Herzberg’s were criticized by some researchers as the theory was largely based on research with accountants and engineers, so the findings may not apply to shop-floor employees or clerical staff (Sargent, 1990). The age group, gender, job scope and other significant factors might be overlooked in conducting the research. Besides, salary might be one of the motivation factors too, not just to settle dissatisfaction. One prominent attempt to show the connection between different models of motivation and managerial practice was made by Douglas McGregor in his book, The Human Side of Enterprise (1960). He wrote in his book that “Man is a wanting animal – as soon as one of his needs is satisfied, another appear in its place.” McGregor was greatly impacted by Maslow, building on Maslow’s hierarchy of needs framework, he came up with two sets of assumptions about people: Theory X and Theory Y. He strongly believed that effective leadership depends on management assumptions about the nature of management and people in general (Sargent, 1990)
Theory X stress that the average mankind is naturally lazy, dislike work of any kind and will avoid it whenever possible. One has no ambition and prefers to be led rather than lead and take responsibility. One can be self-centred and unconcerned to the needs of the organization. Moreover, he is gullible and not particularly bright or judicious. Worst, he is resistant to change. They need a mixture of carrot and stick to perform (Lorenzana, 1993) (Refer to appendix 3). Theory Y, on the other hand, defend that the average mankind is not laid-back, nor is he without urge to assume responsibility. He can be self-motivated, and find self-satisfaction in work if the right kind of environment is provided by managers. They are people not by nature passive or resistant to organizational needs (Lorenzana, 1993). One weakness of Theory X is that it exercises a form of social control characterized by strict obedience to the authority of the organization, and maintenance and enforcement of control through the employ of oppressive dealings including intimation and mockery of employees.
Theory X and Theory Y could hardly be applied as perfect models in the real world. It cannot be accepted too literally due to the dichotomy of unrealistic extremes (Stevens, 2009). Back to where I started from, a more philosophical direction can be used to approach motivation as some theorists see motivation as a much more positive experience. Motivation itself can form behaviours that lead to increases in future motivation. Maslow’s concept of self-actualization could be applied within this framework (Encyclopedia Britannica, 2009). Many theorists build on one another theory in aspiration to come up with a more comprehensive approach to motivation, as well as through the research of psychology and behaviour of one. Though there might be limitations to each theory, they are still vastly used by the modern organization, usually a mixed choices of theories. Substantial improvements in the effectiveness should be seen as the social science will continue to contribute to the development of motivation.
Physiological needs are the very basic needs such as air, water, food, sleep, sex, etc. When these are not satisfied we may feel sickness, irritation, pain, discomfort, etc. These feelings motivate us to alleviate them as soon as possible to establish homeostasis. Once they are alleviated, we may think about other things.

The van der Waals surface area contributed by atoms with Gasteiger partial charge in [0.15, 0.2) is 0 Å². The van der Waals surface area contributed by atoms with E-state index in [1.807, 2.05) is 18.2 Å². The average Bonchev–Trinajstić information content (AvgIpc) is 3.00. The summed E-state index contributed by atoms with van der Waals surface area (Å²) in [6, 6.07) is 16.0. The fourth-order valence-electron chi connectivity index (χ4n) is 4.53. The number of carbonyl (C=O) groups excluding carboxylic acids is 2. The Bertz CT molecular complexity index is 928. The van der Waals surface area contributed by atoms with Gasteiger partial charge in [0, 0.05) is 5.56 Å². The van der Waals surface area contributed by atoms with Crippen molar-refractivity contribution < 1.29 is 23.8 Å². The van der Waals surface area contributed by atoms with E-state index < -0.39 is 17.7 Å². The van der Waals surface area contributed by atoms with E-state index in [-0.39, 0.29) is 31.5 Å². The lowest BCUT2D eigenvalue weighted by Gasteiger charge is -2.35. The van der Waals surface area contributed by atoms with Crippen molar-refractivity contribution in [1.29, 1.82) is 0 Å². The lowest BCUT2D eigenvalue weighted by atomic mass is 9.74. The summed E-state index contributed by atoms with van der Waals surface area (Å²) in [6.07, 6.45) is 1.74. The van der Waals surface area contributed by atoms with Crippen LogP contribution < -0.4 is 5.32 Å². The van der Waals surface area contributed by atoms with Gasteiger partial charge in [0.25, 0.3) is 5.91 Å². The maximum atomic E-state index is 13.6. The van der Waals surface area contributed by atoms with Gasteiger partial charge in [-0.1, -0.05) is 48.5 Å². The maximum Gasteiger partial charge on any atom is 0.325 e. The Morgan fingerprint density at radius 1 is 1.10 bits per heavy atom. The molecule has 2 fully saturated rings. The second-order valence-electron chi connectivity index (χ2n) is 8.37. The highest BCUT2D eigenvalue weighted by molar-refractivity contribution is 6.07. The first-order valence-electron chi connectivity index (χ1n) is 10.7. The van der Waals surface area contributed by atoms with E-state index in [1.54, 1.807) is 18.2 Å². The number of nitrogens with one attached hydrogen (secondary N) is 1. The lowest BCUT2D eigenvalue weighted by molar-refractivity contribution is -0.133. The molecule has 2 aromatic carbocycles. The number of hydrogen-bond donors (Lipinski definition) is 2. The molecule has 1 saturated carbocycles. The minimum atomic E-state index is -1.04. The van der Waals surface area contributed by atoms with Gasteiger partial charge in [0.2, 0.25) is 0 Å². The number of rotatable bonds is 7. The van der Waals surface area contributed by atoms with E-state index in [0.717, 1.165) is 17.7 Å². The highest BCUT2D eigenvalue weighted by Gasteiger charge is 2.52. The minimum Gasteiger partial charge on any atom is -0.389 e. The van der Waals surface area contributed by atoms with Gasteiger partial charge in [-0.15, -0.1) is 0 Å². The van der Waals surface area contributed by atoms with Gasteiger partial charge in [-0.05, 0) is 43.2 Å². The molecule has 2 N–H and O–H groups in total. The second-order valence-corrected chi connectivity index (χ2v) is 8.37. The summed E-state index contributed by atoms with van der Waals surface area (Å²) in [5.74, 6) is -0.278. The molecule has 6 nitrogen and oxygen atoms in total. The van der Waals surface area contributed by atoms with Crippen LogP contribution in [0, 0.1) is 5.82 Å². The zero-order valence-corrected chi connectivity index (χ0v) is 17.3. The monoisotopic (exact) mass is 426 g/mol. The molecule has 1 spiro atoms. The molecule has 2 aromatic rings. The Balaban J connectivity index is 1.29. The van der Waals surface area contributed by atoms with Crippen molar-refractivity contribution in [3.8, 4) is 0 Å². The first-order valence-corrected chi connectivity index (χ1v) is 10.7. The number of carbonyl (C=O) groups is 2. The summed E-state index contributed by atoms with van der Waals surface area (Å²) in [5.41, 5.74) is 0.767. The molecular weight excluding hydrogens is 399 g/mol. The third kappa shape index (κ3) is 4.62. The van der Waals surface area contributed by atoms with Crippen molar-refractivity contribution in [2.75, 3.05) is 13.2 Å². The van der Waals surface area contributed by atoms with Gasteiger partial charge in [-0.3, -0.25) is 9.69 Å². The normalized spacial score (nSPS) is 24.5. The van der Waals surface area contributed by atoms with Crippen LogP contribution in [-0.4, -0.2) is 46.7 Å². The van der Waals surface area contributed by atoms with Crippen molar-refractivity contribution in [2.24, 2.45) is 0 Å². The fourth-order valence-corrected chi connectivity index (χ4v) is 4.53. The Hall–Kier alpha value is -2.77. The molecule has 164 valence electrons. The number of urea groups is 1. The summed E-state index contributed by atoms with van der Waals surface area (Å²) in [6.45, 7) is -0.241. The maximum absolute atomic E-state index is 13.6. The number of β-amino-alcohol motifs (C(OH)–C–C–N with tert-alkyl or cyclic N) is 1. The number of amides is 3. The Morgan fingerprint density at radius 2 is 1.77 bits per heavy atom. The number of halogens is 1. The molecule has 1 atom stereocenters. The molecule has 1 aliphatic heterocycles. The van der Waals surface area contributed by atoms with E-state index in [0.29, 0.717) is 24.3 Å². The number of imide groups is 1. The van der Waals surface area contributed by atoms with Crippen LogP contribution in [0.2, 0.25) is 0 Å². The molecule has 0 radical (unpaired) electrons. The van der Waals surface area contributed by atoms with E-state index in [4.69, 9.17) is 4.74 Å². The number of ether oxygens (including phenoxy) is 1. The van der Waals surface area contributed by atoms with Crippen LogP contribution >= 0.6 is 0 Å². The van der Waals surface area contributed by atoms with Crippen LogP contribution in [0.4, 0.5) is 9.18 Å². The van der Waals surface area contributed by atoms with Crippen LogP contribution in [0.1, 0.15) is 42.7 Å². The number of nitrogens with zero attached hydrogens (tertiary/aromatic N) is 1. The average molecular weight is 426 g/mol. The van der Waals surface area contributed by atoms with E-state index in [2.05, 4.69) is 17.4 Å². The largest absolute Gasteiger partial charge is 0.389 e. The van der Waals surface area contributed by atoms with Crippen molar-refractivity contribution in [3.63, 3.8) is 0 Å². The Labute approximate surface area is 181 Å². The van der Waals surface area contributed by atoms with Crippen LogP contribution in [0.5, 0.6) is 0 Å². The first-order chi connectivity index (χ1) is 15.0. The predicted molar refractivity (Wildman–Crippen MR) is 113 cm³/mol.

Safety needs have to do with establishing stability and consistency in a chaotic world. These needs are mostly psychological in nature. We need the security of a home and family. However, if a family is dysfunctional, family members cannot move to the next level because they have safety concerns. Love and belongingness have to wait until they are no longer in fear. Many in our society cry out for law and order because they do not feel safe enough to go for a walk in their neighbourhood. Unfortunately many people, particularly those in the inner cities, are stuck at this level.
Need to Belong
Love and sense of belonging are next on the ladder. Humans have a desire to belong to groups: clubs, work groups, religious groups, family, gangs, etc. We need to feel loved (non-sexual) by others, to be accepted by others. Performers appreciate applause. We need to be needed. We see numerous examples in advertising where our need for group belonging is tied to consumption of a particular product.
There are two types of esteem needs. First is self-esteem which results from competence or mastery of a task. Second, there’s the attention and recognition that comes from others. This is similar to the sense of belonging level; however, wanting admiration has to do with the need for power. People, who have all of their lower needs satisfied, often drive very expensive cars because doing so raises their level of esteem.
The need for self-actualisations is “the desire to become more and more what one is, to become everything that one is capable of becoming.” People who have everything can maximize their potential. They can seek knowledge, peace, aesthetic experiences, self-fulfilment, and oneness with God etc. It is usually middle-class to upper-class students who take up environmental causes, go off to a monastery, etc. (Maslow, 1970)
There are two classes of factors that influence employee motivation; intrinsic factors and the extrinsic factors. The intrinsic factors were also called the motivator factors and were related to job satisfaction. The extrinsic factors were called hygiene factors and were related to job dissatisfaction. Motivators (intrinsic factors) led to job satisfaction because of a need for growth and self actualization, and hygiene (extrinsic) factors led to job dissatisfaction because of a need to avoid unpleasantness. The negative or positive KITA or “kick in the ass” approach to employee motivation yields short- range results, but rarely generates any actual motivation.
In fact, to call it an “approach to motivation” is to clearly misunderstand motivation as Herzberg understood it. KITA yields movement — the avoidance of pain — not motivation. Positive KITA, in the form of raises and incentives reduces time spent at work, inflates wages and benefits, and overemphasizes human relations. K-I-T-A techniques fail to instill self-generating motivation in workers. Job content factors, such as achievement and responsibility, are motivators, while job environment factors are hygiene or KITA factors. Motivators are the key to satisfaction. (F. Herzberg, ‘Management Review, 1971, pp. 2-5)
Theory X’s hard-line approach is grounded in coercion, implicit threats and intimation, close supervision, and tight command and control. Such an approach typically results in hostility, purposely low output, and hard-line union demands. In contrast, a softer approach might produce an ever-increasing request for more rewards and ever decreasing work output.